Thesebottle represent about a quarter of what was actually dug. Thesewere the better bottles that were un-damaged and not to badlystained, something for everyone.

When we finally took a look at the last load of bottles thatRichie had sent up, Jack and myself were even happier. Rich hadalso sent up a large open pontil Professor Wood’s HairRestorative and a Dr. Kennedy Medical Discovery that just missedbeing pontiled by only a few years. Add to this several morelocal hair bottles, and a few shards of mochaware, and the threeof us were more than satisfied.
At about the ten foot layer the gray colored ash we had gotten soused to seeing was finally given way to some good old “nightsoil”or privy dirt. Knowing that the house dated from the later 1850smade the last several feet of digging that much more alluring.Who knows, maybe we’d find that ultimate stoneware or soda,that could become the cornerstone of a collection. With renewedinterest we began to scrutinize each movement of dirt as if itwere the last, hoping for something special.

It was now late afternoon, the shadows from the buildingsthemselves, plus what was being cast from surrounding trees wasbeginning to make it difficult for whoever was working in thepit. I didn’t mind staying up top, so it was up to both Jackand Richie to finish her up from below. So, while I continued todump buckets and Jack pulled, it was Rich who worked whatremained. With a little luck we’d figured therewouldn’t be many more buckets to take out anyway.

Some ofthe first bottles to come out of the Pierrepunt Street Privy.

Soonafter we laid them down, they were covered with a silt-like ash.

The bottom seam was just chockfull of shards of yellow-ware,decorated crocks, and mocha bowls, that were unfortunately allsmashed beyond repair. The open pontiled unembossed utilities andmedicine types that we had been hitting all the way downcontinued; Rich must have pulled another ten or so just along thebottom layer. As for additional embossed bottles, not many moreI’m afraid --- a nice plum-purple open pontil Lyons Powderand a few more commoner pontil medicines were about all that wasleft intact. Unfortunately a lot of broken bricks made sure ofthat.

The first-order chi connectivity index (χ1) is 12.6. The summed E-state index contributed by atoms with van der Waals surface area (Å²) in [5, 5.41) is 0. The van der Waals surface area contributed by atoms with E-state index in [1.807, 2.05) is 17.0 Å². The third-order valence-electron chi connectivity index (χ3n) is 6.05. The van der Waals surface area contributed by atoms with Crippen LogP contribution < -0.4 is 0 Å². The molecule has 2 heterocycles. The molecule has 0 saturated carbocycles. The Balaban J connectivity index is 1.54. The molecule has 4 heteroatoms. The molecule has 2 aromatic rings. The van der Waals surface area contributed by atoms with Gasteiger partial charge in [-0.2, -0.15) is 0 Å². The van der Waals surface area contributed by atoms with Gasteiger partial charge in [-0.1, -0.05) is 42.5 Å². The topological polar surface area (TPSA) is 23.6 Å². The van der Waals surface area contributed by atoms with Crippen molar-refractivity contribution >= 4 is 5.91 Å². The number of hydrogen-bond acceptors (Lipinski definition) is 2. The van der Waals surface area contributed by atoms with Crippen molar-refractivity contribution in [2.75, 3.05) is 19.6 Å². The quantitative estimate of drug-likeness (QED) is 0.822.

All things considered, not a bad pit, about a fourteen footerwith an unusually high amount of unembossed stuff. By the time weleft Brooklyn, and thanked Eddie for the permission, it was aftersix. A quick stop at our favorite McDonalds, and it was on toJack’s house to pick our bottles. Just another later thanexpected Saturday night home from digging.
Our next scheduled digs, bothin the Heights, one Rich says dates back to 1827 we’ll keepour fingers and probes crossed for good luck.

That's Rich downabout nine feet and 120 years! The bottle he's holding looks tobe English, probably a condiment of some kind. In the bucket andup, for safe keeping.

A partial list of the better finds of the day included:
(3) Drakes Plantation Bitters (amber)
(1) Professor Wood’s Hair Restorative
(aqua op)
(1) Dr. Kennedy’s Medical Discover
(aqua SB, hinge mold)
(2) Black Glass Ale types (one pontil,
one SB)
(23) rectangular unembossed medicines
(aqua, OP)
(4) round utilities (aqua clear OP)
(1) square unembossed medicine type
(med. blue OP)
(1) lg. pottery master ink
(1) W.P. Knickerbocker 8 oz. stoneware
(1) master ink (med. green w spout SB)
(2) dated 1860s type squat sodas
(1) pot lid base Davies Brooklyn NY
(1) pot lid base with decorated border in
blue of bears in woods
(1) Lyons Powder (plum purple OP)

- plus over 60 other embossed and blank medicines,

foods, hairs, a few plain, white iron stone plates,

several pipes, two toothbrushes, a mucilage,

two metal bells, a large whale's tooth

and another 60 or so bottles that had minor damage.

(below)Onefinal shot of the four of us (left to right, Jack, Me, Richie,and the Homeowner, Eddie). Eddie was happy the way things turnedout, we helped him with his cistern problem, and he returned thefavor by letting us dig the privy in his yard.